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Weapons of Mass Destruction (WMD)

SLUG: 5-54022 Iraq Electricity









INTRO: Lack of security remains the top concern for most Iraqis, as they hear of almost daily attacks against coalition forces in the country and witness rampant crime. But as V-O-A's Sonja Pace reports from Baghdad, the lack of adequate electricity is certainly the Number Two item on their list of worries.

TEXT: Go into any Iraqi household, and talk soon turns to electricity.


Basimaa Alnidawi and her family live in a house in the Adamiyah neighborhood of Baghdad. There's a large ceiling fan in the spacious living room. But it's not working, because there is no power.


Mrs. Alnidawi says they have power for only a few hours a day -- off and on. She says it is hard on the whole family, especially the children and older people. She says it was not like that under Saddam Hussein. The electricity was stable. We are wondering why everything is chaos now.

/// ACT OUT ///

Many Iraqis feel the same way. They will readily acknowledge that Saddam Hussein was a tyrant they were happy to get rid of, but they also insist that, at least back then, they had electricity.

With the Iraqi summer in full swing, and temperatures rising well into the 40-degree Celsius range every day, the lack of electricity is fraying nerves.

/// OPT /// Electricity is not just about keeping on the lights and running the fans and air conditioners. Lack of power also affects businesses, as well as water pumping stations and filtration systems. /// END OPT ///

Off in the distance the smoke stacks of the al-Doura power plant spew out thick, black smoke. Only two of its towers are usually in operation. Jinan Mati Behnam has been the plant manager for the past 27 years. He says the power station is working at barely 50 percent capacity. But, he says it has nothing to do with the war. He says the plant is old and badly needs a complete overhaul.


BEHNAM: There are four steam units and four gas units. Two units are now in operation - 50 percent of design capacity, because it needs full rehabilitation. This start before 15 years.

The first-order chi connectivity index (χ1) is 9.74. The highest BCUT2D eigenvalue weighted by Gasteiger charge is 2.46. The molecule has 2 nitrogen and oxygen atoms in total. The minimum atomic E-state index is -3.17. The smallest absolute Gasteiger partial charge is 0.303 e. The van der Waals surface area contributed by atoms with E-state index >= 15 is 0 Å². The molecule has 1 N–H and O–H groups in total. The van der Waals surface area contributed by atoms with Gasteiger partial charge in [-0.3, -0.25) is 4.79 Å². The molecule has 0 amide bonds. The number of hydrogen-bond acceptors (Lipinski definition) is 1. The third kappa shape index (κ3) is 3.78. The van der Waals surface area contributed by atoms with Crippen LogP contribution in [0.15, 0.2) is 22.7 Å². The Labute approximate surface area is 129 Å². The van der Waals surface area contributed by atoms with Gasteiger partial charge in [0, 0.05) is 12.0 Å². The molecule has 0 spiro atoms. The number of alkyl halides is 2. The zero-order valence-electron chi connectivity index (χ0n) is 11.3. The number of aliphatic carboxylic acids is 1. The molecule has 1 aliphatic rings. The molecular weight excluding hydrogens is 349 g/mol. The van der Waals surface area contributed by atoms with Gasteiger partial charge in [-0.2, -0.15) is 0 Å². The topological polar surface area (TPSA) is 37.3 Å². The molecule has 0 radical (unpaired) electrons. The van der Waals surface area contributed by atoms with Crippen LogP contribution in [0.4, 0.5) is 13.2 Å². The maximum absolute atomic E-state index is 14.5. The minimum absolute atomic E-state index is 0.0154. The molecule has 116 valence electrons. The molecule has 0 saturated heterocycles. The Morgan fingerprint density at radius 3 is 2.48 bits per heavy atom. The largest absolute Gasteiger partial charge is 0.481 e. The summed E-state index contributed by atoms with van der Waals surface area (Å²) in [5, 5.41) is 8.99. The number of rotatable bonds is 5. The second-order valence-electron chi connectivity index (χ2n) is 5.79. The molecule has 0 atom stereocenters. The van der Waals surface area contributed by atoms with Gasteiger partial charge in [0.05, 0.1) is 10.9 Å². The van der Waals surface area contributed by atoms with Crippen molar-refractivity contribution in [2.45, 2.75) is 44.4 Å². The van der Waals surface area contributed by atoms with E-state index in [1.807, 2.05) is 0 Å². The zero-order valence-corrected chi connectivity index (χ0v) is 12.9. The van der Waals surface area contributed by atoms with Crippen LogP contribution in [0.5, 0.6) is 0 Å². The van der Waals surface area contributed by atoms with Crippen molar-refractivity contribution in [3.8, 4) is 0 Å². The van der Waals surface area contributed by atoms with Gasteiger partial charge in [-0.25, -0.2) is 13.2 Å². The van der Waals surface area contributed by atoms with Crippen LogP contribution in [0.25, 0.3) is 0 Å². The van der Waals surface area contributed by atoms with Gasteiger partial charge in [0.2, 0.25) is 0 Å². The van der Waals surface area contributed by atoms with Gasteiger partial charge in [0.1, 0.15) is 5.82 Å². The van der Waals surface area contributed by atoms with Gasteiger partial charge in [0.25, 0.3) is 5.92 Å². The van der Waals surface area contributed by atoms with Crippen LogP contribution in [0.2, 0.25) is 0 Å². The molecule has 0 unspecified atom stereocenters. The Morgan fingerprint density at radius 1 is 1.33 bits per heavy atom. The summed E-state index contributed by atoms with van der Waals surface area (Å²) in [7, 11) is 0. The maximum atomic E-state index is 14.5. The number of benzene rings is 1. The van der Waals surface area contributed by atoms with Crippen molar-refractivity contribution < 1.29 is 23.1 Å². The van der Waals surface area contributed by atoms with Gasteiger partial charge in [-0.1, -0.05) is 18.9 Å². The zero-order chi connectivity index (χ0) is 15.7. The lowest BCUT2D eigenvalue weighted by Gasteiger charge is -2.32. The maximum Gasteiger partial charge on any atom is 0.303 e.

PACE: So, this was a problem already before the war?

BEHNAM: Yes, the same as before the war. Nothing changed. You know, since 1991, until before the war, the problem with spare parts.

PACE: Because of sanctions?

BEHNAM: Yes, . they always refused or delayed to bring spare parts, and until now, it needs maintenance and full rehabilitation.

/// END ACT ///

Mr. Behnam says the power stations in Baghdad are working, though none at full capacity. He says some of the distribution lines were damaged during the war, but he says about 60 percent of those have been repaired. But even that is not enough. He says Baghdad never generated enough electricity.

That assessment is echoed by the top U-S civil administrator for Iraq, Paul Bremer.

/// BREMER ACT ///

Baghdad is a net importer of electricity and has been for 20 years. Under the previous regime, power was taken from the provinces to Baghdad, so that Baghdad could have 18-to-20 hours a day. We have been able to quadruple the amount of electricity in the last five weeks from 300 megawatts when the war ended, to an average of 12-(hundred)-to-13-hundred megawatts. ... And, we're trying to get that up higher. Most of Baghdad is now getting 20 hours of electricity a day; some areas are not. On average, most of Baghdad is getting as much electricity today as it was on average before the war.

/// END ACT ///

But the United Nations Development Program said that electricity output had actually dropped due to the sabotage and lack of maintenance.

American officials agree that sabotage attacks against power plants pose a major problem. They blame loyalists of the old regime for staging the attacks to try to stir popular discontent against the coalition.

One American military officer, who prefers not to speak on the record, cites another factor. He says that, in many cases, it's a matter of simple looting.

The officer says that, often, when the Americans repair electricity cables, they come back the next morning and find them gone -- cut and looted by people who want to sell the copper wiring inside.

But all these explanations are not likely to satisfy many Iraqis, certainly not Mrs. Alnidawi, who sits in her living room, wiping the perspiration off her face.


She says the lack of electricity is the fault of the Americans. She says America is an advanced country -- they put satellites into space and a man on the moon, she says, why can't they bring electricity back to Iraq?

Some Iraqis even say the Americans are cutting off power on purpose, to punish Iraqis. After all, they say, that's what Saddam Hussein used to do.

Given the general disrepair of Iraq's power plants, sabotage attacks and looting, it could be some time before Iraqis will have a fully adequate and stable supply of electricity. (SIGNED)


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